The sequence in which the sutures are placed may vary, but the same technique is used for each individual suture. For end-to-end anastomosis, a suture is inserted at each end of the opening. The back wall is then sutured, followed by the front wall. For end-to-side anastomosis, the triangulation technique classically described by Carrel is stan-dard.
The technique involves the insertion of three key sutures at equal distances around the circumference of the line of the anastomosis, the intervening gaps being filled in with additional sutures. The first two of the key sutures are inserted 120° apart, and the additional sutures inserted between.
The vessels are turned over, and the third key suture is placed in the middle of the back wall equidistant from the first two. The intervening gaps are then closed. The distance between indi-vidual sutures should be such that the vessel ends are completely apposed leaving no holes between, through which blood can escape. The sequence in which the vessels are anasto- mosed is to some extent a matter of personal preference, and is often dictated by the circumstances in the individual case.
If one ves-sel lies deep to the other, the deeper anastomosis should be completed first. In carrying out vessel anastomoses, a problem which the surgeon faces is what to do with the needle while the instrumental tying of each suture is being carried out. It is essential that it should be kept visible in the field, ready to be picked up when the ends of the completed knot are cut. A solution is to insert its tip into the gauze swab usually in the field , present to soak up excess irrigation fluid. When both anastomoses, arterial and venous, are completed the circulation is restored by removing the microclamps, starting with the clamp distal to the venous anastomosis, working back against the direction of flow, and finishing with the clamp proximal to the arterial anasto-mosis.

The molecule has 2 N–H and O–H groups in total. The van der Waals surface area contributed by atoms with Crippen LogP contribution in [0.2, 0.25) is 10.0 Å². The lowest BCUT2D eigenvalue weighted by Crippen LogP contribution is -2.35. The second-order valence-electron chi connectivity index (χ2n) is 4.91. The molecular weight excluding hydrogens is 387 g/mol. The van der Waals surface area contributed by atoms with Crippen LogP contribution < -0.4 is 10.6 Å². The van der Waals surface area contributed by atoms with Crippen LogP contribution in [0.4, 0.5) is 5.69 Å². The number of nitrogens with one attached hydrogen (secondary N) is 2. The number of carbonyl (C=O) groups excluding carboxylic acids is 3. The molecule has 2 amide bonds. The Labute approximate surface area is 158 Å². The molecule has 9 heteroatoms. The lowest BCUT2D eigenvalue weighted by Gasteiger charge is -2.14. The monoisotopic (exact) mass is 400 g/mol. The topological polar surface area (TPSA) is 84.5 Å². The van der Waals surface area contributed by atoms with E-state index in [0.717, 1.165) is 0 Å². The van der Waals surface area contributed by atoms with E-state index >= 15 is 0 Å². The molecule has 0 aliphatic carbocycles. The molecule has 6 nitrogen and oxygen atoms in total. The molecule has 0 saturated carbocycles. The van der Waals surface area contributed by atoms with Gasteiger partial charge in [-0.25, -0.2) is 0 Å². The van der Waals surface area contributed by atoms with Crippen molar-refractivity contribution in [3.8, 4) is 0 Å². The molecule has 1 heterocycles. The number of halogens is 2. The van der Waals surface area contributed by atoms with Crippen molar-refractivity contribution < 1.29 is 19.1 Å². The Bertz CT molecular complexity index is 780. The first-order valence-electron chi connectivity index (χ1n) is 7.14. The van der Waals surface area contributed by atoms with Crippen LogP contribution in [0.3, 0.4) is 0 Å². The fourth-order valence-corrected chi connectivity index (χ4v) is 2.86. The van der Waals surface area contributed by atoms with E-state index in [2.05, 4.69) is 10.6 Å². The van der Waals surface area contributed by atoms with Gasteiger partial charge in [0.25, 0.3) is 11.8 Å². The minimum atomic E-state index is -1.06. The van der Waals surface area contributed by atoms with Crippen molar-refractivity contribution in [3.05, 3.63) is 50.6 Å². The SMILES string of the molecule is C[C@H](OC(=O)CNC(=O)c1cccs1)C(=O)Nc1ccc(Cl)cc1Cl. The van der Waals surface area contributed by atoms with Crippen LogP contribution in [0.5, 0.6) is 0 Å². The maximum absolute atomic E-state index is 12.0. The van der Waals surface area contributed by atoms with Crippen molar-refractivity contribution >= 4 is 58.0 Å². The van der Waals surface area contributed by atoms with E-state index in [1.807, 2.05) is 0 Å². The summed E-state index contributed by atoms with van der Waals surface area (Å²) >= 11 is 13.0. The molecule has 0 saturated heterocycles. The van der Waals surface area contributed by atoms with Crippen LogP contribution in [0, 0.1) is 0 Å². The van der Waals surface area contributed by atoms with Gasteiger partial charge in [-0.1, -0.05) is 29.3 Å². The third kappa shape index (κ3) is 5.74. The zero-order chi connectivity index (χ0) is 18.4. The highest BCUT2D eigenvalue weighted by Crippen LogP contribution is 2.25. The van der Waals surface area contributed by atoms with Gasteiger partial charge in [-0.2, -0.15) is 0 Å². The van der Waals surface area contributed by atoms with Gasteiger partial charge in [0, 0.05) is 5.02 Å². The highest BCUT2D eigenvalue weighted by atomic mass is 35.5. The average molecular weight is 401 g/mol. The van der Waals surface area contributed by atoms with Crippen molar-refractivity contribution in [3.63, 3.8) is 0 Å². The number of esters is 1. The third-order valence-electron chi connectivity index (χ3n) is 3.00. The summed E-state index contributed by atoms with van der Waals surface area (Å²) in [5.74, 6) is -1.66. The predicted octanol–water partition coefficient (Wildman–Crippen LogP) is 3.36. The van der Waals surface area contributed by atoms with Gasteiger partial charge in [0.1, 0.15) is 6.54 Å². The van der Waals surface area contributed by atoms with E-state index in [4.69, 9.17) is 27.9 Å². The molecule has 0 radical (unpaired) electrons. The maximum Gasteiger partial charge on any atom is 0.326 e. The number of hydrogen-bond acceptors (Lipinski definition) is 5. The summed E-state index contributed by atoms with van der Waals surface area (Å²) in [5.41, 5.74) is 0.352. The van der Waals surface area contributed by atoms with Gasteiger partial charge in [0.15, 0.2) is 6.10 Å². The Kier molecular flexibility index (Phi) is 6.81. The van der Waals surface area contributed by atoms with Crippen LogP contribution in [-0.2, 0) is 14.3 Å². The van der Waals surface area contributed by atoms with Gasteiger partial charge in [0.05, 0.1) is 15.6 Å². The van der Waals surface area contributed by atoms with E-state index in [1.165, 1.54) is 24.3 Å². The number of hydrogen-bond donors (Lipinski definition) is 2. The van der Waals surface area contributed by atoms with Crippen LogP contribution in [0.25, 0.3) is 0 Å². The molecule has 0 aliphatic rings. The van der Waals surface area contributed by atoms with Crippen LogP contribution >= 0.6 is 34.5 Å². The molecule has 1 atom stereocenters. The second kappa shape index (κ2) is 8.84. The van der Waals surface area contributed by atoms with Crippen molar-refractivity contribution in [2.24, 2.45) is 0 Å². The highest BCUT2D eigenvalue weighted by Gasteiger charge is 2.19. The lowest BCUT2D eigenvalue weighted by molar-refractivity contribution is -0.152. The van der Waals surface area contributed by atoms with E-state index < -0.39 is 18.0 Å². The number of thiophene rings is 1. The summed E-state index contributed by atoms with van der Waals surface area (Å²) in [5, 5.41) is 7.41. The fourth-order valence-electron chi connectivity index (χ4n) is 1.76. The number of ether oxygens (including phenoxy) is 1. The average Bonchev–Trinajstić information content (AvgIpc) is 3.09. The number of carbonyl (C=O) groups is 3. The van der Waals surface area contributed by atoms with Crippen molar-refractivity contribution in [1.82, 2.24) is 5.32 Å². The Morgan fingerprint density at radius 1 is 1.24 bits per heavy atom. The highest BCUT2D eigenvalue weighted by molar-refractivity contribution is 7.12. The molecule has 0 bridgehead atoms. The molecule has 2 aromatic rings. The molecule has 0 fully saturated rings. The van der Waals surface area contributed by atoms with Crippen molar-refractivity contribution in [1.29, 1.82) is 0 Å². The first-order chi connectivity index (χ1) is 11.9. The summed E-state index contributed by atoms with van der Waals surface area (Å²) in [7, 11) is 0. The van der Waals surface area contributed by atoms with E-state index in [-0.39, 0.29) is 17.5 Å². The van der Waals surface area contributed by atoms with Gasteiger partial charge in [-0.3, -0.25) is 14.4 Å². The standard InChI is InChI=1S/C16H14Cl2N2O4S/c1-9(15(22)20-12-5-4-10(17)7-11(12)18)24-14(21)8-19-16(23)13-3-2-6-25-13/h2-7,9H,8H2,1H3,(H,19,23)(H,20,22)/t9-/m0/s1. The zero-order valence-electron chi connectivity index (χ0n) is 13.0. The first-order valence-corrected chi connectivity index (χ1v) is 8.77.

The clamp distal to any anastomosis in the direction of flow should always be removedfirst, other» wise the build-up of pressure is liable to result in leakage of blood from the anastomosis, and thrombosis may result. When the clamps are opened, and blood passes across the anastomosis there may be a little bleeding from between sutures, but this subsides quickly. An obvious source of leakage calls for additional sutures.
It may take a few moments for the flap to become pink, and the first sign of circulation is often filling of the vein. At first, flow may be sluggish, but it usually picks up quickly. A bounding, pulsatile artery, a pink flap, and a full vein are signs of a healthy, satisfactory circulation. If this is not rapidly forthcoming, the cause must be sought.
Arterial spasm can be corrected by topical application of a dilating agent such as local anaesthetic or papaverine, but if this fails it is better to take down or resect the anastomosis and refashion it. Expectant management merely postpones the inevitable. The same applies to venous problems.
Test for patency
If doubt exists, patency can be tested by occlud-ing the vessel distal to the anastomosis with two microforceps placed side by side. Blood is milked distally by the distal forceps leaving an empty portion of vessel.
The proximal forceps are opened and, if the empty portion fills, it means that the anastomosis is patent. With the anastomoses complete and function-ing, the vessels usually take up a ‘natural posi-tion’ in which they curve or loop gently, but the surgeon must also see that there is no kinking or compression. The final step in the procedure is the insertion of a drain under the flap.
If suction drainage is being used it should be applied at a distance from the site of the anastomosis, prefer-ably fixed in position by using a transfixing suture through drain and skin.